The danger isn’t so much that the ’embedded staff’ become some sort of internal Stasi; it’s that they’ll become complicit in the decisions taken by management. The scope for corporate mistakes and misconduct then to become the ‘problem’ of the state is almost limitless.

  4. Habib

    BoN, or an even better idea I’ve touted for some time, make parties, governments, unions and NGOs subject to the same raft of intrusive, micro-managing and obnoxious legislation and regulation they inflict of business and individuals, and the same tax regime. It’d lead to a jail building and staffing boom.

  5. candy

    These ASIC spies become more vulnerable to corruption simply by being in the company and having coffee and lunch with the workers and becoming mates.

    Human nature.

  6. And guess from which side of politics both APRA and ASIC will start gathering employees to embed in corporations.

    I’m cobbling together a story about ‘1984 – Already Here?’ and at every turn something else crops up adding to the tale.

  7. Bruce

    “These ASIC spies become more vulnerable to corruption simply by being in the company and having coffee and lunch with the workers and becoming mates.”

    “Unintended consequences”?

    No!

    “UNDOCUMENTED FEATURE”

  8. Bob in Castlemaine

    We will no doubt see similar embedded “supervision” extended to organisations such as the ACTU, CFMEU and the AWU?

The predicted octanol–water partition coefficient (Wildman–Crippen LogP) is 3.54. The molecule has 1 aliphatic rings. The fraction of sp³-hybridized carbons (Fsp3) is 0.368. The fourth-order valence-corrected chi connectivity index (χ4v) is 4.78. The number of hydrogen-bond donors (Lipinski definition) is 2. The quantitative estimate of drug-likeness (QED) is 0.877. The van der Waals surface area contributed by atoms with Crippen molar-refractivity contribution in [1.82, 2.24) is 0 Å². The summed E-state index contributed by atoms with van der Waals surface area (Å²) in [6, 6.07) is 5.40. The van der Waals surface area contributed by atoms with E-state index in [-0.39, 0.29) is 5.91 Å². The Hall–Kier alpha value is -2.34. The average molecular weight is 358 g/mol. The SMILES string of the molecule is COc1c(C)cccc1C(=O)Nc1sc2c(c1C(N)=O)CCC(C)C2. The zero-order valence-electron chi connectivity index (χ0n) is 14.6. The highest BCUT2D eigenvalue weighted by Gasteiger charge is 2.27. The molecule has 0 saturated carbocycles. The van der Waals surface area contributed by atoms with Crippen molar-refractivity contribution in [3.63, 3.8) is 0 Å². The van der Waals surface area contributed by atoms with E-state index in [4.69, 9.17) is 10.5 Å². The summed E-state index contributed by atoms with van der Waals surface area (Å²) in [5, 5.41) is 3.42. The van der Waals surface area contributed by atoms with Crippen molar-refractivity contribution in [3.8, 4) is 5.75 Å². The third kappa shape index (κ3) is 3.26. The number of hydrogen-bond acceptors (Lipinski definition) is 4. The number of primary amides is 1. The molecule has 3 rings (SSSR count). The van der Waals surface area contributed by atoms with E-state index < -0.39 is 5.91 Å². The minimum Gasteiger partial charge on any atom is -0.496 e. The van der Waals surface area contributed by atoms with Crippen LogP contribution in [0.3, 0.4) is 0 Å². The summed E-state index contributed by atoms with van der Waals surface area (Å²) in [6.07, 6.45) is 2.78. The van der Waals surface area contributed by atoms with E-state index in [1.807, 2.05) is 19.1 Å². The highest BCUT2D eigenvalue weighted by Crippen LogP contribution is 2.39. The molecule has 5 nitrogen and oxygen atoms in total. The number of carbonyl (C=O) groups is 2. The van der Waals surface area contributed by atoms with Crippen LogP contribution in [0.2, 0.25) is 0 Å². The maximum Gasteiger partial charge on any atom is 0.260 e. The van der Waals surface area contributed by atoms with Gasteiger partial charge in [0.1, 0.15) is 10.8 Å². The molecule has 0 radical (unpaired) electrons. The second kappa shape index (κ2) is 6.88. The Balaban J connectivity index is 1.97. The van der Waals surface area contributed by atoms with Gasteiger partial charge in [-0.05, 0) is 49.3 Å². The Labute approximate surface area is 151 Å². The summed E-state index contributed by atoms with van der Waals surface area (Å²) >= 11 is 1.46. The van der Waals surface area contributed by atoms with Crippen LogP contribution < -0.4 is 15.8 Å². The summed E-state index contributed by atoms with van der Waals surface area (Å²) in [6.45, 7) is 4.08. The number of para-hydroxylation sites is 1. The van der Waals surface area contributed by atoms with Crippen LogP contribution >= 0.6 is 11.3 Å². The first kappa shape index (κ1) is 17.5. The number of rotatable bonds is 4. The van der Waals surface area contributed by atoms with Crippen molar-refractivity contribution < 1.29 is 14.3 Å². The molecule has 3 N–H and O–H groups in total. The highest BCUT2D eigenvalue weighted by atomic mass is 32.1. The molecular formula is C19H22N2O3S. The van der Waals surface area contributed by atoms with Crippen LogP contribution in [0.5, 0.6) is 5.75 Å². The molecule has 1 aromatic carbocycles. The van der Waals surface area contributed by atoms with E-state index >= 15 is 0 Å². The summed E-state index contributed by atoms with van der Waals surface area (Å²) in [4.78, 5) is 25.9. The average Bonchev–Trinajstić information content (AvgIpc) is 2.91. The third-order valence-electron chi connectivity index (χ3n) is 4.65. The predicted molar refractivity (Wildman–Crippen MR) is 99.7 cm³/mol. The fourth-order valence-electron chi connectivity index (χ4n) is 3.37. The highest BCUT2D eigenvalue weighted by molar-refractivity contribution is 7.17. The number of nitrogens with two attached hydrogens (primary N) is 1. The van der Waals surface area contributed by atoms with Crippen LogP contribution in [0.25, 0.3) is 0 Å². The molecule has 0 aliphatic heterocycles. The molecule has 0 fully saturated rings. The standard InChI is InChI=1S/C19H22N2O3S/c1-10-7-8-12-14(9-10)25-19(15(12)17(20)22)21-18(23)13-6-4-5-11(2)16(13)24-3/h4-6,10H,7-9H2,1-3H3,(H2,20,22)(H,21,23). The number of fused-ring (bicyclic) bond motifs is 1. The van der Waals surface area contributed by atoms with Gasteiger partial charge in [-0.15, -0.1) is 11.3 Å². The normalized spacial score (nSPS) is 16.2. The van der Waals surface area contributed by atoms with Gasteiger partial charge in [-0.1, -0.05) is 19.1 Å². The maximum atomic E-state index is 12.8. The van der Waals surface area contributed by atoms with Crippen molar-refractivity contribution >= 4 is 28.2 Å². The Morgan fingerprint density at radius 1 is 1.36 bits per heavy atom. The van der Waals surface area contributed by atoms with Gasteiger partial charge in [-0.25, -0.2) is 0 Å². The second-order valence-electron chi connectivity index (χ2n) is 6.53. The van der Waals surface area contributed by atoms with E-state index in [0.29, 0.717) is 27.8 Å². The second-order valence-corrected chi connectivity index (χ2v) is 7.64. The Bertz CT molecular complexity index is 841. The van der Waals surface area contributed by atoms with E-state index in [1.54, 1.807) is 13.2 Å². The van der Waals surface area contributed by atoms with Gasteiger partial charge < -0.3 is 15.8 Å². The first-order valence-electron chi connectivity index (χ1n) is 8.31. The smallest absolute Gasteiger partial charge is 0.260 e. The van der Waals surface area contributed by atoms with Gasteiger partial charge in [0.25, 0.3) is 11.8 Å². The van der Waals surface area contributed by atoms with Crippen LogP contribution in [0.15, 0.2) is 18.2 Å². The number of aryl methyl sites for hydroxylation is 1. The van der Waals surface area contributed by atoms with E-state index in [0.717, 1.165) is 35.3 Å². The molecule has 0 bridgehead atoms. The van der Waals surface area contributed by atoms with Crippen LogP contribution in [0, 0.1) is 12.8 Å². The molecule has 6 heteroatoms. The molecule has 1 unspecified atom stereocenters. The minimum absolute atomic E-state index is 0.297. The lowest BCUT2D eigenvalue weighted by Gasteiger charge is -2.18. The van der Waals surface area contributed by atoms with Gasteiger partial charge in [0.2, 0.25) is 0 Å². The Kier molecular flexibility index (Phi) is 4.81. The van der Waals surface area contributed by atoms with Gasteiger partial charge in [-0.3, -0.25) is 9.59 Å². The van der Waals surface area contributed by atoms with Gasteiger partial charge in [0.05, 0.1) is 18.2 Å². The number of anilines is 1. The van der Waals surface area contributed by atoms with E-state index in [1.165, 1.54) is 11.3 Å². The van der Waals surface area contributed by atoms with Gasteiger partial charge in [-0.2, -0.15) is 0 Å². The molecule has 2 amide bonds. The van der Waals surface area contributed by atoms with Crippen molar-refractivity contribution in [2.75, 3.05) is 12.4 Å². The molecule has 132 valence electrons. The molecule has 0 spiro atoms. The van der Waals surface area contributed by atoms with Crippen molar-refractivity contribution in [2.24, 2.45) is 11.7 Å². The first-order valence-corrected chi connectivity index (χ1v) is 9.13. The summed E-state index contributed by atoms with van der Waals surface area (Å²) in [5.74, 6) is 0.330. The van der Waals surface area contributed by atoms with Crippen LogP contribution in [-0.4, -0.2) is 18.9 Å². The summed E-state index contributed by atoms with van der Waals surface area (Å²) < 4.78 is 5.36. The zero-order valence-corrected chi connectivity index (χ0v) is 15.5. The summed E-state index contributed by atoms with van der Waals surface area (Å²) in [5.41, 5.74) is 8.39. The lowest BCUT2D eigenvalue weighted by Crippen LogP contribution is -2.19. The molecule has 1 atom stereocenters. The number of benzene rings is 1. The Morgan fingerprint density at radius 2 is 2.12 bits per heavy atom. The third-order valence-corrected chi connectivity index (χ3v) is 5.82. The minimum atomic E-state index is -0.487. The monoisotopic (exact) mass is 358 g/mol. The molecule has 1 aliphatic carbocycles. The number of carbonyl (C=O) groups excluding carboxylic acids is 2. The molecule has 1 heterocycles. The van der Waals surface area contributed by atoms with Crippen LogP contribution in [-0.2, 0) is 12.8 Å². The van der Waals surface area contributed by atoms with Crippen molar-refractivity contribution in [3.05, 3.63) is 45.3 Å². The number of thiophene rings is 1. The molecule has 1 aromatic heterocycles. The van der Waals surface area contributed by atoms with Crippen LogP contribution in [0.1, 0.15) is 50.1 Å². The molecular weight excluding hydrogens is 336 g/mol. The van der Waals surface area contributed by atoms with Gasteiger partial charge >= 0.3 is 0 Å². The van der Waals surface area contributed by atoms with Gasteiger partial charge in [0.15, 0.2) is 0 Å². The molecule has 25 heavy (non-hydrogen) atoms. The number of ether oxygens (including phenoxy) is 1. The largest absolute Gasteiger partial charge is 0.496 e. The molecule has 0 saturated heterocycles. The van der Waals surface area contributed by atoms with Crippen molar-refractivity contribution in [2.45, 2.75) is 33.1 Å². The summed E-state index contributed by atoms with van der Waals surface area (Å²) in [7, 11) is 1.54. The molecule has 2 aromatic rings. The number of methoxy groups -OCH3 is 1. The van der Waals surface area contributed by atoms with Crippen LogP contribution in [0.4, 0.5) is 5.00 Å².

9. Helen

    In the Live Ex business, independent vets are on board to senure things are done right.

    The antis argue that they cannot remain independent – that human nature means they will identify with the (evil) exporters or their (bad) employees. I am being very kind in my paraphrasing of the antis sentiments – they are actually quite different in their sentiments and verbage than me.

    One way around this is to not let anyone stay on the one boat or one journey too long, by rotation of staff. I imagine ASIC will do the same.

    But I object, most strongly to having ASIC (and soon to follow- the ATO, the gender studies person, the diversity person, the union person – hang on they are already there) embedded – like they are a journalist in a war zone – in anyone’s company.

    The state does not own the company, shareholders do. There are already structures in place and accountability measures for Directors or companies that stray. They get found out and haorrible things happen to them, like possible jail.

    Leave it at that, Nanny Stazi governement.

    Where in the world can one go to, that is still free? Perhaps Venezuela when it emerges from its divorce from socialism.

  10. sabena

    So the Government wants to incur a liability for every act or omission of the banks?
    How stupid.

  11. Pyrmonter

    @ Helen

    And yet the banks were (and are) happy to get into bed with government to gain the benefit of express and implicit deposit guarantees, and to stifle competition through the introduction of ever more stringent (and complex) lending and recovery laws. The banks are no victims here; if anyone is, it’s the taxpaying public.